Can we talk about how the ONLY piece of discriminating and humiliating evidence the media has on Bernie Sanders was a Rape/non con sexual fantasy smut he wrote when he was 20. Which 1, has nothing to do with his politics now. 2, was something he did over 50 years ago. 3, something he recognizes to be a mistake and horribly written work but gets right back to ACTUAL ISSUES IN OUR COUNTRY AND SHUTS THE MEDIA’S BULLSHIT DOWN.

How To Stay Upbeat When Your Job Search Pulls You Down

Try as you may want to sugarcoat it, losing your job is hard. And whether it had everything to do with your performance, or nothing at all, it can be a real kick to both your self-confidence as much as to your bank account.
Poynter: 10 ways to prevent plagiarism in college newsrooms (and other newsrooms, too)

From the article linked above from Poynter:

  1. Define plagiarism/fabrication
  2. Set clear expectations
  3. Offer training to writers and editors
  4. Seek teachable moments, let students know help is available
  5. Create sourcing notes, accuracy surveys
  6. Have multiple editors look at each story
  7. Involve students in the editing process
  8. Revise the newspaper’s ethics guidelines
  9. Use plagiarism software
  10. Determine how the paper’s adviser can help
When I was in college, my newspaper only did about 5-6 of these things that Poynter recommends. I wish we had done more because not only does it make plagiarism less likely, it makes the newspaper stronger — something that all newspapers need right now.

Several members of the Wright Times attended the ACP/CMA National College Media Convention in Orlando!

Last photo, from left to right: Shane Dunn, Editor-in-Chief; Remy Spencer, Arts and Culture Editor; Kris Long, Opinions Editor; Erica Harlston, Managing Editor; José Capetillo, Senior Reporter; Willie Ikerd, Comics Editor; and Terrence Doherty, Advisor.

We placed 6th in Best of Show! Thanks to the ACP/CMA National College Media Convention for the honor!

Photos by: Willie Ikerd and Kris Long

That’s why it’s so hard to leave now, because we didn’t just work at the Collegian. We grew up at the Collegian, and now we’re going away, to St. Petersburg and Allentown and Paris and Gainesville and a million, million other places, a million other newsrooms.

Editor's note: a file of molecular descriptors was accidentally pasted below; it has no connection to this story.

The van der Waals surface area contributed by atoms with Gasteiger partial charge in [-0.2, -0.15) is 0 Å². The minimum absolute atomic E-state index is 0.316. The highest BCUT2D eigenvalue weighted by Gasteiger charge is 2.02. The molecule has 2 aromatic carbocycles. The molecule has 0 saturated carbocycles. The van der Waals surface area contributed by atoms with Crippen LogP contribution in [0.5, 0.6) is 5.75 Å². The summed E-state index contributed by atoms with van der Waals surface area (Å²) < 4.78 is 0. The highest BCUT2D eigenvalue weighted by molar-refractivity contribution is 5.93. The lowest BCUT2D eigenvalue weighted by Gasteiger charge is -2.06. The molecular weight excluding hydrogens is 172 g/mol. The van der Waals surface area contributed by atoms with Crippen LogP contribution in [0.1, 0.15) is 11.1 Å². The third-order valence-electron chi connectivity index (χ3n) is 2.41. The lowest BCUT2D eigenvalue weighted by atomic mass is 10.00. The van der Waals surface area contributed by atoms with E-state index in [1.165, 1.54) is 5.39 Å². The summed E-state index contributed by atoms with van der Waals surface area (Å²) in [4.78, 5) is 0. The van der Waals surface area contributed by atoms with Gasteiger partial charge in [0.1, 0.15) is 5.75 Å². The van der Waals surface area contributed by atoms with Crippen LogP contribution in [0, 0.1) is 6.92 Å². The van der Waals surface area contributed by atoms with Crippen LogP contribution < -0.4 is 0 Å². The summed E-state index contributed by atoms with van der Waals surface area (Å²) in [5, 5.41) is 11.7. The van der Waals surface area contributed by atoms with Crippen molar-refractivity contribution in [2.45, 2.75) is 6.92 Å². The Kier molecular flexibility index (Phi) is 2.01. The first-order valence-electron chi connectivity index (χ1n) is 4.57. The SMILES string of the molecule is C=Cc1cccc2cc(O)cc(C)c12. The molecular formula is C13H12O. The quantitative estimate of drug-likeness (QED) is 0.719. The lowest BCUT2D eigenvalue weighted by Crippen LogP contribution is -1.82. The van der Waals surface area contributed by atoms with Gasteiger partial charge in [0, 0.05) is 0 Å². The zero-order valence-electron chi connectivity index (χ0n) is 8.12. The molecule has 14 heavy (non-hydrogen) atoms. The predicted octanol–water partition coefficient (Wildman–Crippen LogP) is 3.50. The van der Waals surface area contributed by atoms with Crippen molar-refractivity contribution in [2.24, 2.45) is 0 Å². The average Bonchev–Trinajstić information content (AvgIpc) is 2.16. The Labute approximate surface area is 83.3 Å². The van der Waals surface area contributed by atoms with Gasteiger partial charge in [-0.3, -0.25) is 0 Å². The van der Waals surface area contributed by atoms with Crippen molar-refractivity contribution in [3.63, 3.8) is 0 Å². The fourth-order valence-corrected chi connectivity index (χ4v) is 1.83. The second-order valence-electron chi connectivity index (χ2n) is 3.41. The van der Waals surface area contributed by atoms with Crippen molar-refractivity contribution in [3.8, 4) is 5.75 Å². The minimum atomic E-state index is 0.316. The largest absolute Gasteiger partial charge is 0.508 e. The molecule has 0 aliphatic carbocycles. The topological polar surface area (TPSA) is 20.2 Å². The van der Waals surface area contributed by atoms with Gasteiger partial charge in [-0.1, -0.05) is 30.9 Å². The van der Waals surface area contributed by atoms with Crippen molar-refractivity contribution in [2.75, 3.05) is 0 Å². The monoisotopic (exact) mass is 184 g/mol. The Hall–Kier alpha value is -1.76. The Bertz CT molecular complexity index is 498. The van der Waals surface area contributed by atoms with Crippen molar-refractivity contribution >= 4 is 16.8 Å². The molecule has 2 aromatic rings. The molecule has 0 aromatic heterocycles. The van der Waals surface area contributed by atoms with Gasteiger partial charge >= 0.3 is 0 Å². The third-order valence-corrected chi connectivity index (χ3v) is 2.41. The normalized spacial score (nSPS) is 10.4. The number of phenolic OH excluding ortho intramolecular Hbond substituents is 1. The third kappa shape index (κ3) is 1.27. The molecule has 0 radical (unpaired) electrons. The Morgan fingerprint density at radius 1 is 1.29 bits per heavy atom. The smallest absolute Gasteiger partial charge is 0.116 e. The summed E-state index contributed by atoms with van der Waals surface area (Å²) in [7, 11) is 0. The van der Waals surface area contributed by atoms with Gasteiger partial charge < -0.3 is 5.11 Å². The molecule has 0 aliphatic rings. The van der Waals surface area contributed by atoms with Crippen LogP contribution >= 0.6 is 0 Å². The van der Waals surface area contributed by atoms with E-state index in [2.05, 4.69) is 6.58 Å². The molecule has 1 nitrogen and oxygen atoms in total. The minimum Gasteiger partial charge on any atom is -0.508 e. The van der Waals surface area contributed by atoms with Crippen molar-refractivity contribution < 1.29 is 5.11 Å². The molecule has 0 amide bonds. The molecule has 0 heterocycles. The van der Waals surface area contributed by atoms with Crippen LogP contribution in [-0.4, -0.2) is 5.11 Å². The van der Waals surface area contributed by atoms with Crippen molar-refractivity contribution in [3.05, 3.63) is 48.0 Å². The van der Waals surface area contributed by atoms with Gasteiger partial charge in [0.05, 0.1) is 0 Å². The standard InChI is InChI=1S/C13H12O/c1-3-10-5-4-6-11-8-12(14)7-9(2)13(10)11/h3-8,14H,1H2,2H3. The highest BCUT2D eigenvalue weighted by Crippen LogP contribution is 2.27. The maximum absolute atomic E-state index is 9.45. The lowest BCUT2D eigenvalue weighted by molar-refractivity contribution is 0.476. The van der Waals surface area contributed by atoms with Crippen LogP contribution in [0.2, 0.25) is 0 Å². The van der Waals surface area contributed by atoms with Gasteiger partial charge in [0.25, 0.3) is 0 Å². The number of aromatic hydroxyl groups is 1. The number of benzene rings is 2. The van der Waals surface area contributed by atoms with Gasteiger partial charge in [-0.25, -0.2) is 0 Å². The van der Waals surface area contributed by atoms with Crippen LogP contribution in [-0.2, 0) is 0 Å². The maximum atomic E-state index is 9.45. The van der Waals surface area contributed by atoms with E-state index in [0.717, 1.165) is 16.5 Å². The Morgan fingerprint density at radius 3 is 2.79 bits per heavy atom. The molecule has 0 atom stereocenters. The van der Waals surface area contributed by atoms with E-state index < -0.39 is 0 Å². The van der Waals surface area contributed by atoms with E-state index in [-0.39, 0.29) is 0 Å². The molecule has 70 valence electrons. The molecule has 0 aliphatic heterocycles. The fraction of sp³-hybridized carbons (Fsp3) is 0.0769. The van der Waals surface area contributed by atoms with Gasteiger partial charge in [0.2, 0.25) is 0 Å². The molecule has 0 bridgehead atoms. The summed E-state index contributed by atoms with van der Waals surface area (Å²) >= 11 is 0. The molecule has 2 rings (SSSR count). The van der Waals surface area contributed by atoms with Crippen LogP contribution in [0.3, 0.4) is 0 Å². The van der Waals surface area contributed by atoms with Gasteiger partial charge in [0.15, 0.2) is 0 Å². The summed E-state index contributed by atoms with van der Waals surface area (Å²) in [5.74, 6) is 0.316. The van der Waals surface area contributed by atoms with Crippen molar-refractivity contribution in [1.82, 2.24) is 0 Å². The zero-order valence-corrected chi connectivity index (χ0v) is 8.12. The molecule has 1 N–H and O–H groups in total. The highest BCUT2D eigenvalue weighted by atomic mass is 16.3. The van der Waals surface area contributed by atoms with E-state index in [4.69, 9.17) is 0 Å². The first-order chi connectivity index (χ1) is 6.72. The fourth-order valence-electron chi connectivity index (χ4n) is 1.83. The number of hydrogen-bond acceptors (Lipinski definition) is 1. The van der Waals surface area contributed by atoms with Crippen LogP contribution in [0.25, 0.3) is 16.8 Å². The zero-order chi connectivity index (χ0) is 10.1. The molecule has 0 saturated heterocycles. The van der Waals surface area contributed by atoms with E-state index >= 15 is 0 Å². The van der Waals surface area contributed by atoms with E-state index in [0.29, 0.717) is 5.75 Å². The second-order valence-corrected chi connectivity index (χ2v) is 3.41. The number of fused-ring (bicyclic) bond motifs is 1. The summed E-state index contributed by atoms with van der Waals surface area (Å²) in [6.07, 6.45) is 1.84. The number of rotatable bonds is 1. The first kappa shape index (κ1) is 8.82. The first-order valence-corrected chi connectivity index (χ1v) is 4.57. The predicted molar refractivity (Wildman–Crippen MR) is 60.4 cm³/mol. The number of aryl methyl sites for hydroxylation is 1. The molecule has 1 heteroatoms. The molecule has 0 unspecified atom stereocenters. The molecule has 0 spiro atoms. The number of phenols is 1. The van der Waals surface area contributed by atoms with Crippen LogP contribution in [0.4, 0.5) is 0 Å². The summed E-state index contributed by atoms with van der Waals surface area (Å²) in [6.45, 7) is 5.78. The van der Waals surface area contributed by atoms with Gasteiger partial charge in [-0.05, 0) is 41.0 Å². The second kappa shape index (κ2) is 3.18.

This is how I spent my summer.

As the campus editor for my school’s independently student-produced newspaper. This is the editorial staff and the adviser.

It’s been a lot of ups and downs, but let me tell you—it was so worth it. From covering the breaking news of a student death on campus, to attending various workshops and getting to meet other media professionals from around the state, I’ve learned so much about this profession and just fallen even more in love with it.

I’ll refrain from getting any sappier and boring now.

Ladies of the Board

The non-profit Skate Like A Girl helps to empower girls and women through skateboarding.

“Among the sea of men at the skate park, a young girl with long blonde hair breaks the boundaries. The boys are eyeing her to see if she is any good. Dressed in camo pants, a T-shirt, and a helmet adorned with stickers, she races down the bowl. Her lips purse as she rides down with fixated eyes.

Despite her small size, Zoe Safanda isn’t afraid of the bowl. The eleven-year-old has been skateboarding since she was five. She’s here to break all the ideas you have about skateboarding, and she’s not the only woman set on doing this.

Skateboarding is often seen as a sport for men, but thanks to organizations like Skate Like A Girl, more girls are getting involved in the skate scene. Skate Like a Girl (SLAG) founded in Olympia, Washington in 2000, is a non-profit committed to empowering girls, and women, through skateboarding clinics and classes. Since its establishment, the organization has relocated to Seattle and expanded with chapters in Portland and San Francisco.”

Story by Catherine Uy

Photo by Zhenya Sokolova

Read more about our cover story at 

New York CMA Conference Update

Hey guys! I haven’t posted in a while due to me spending time in New York with the rest of my school’s student media, and I have to say, everything has been great! I mean I knew that this was New York and that I was bound to at least enjoy my time being here in general, but man it’s been a blast and half the trip isn’t even done yet. I was satisfied with my experience after the first night alone, and I haven’t been this happy in a long time. Anyway, I’ll save my full thoughts on this whole trip for later, but I’ve been learning a lot after today’s sessions. I’ve gained a great appreciation for what I want to do, and I’ve also learned a lot about what I don’t want to do in my field as well. This trip couldn’t come at a better time for me, as I’m driving myself into a focus of finding out what’s best for me, and building my life in a way to where I can really be proud of myself as a whole and even just loving myself in general as a whole. I’ve been blessed, and I plan on not taking one single day for granted anymore.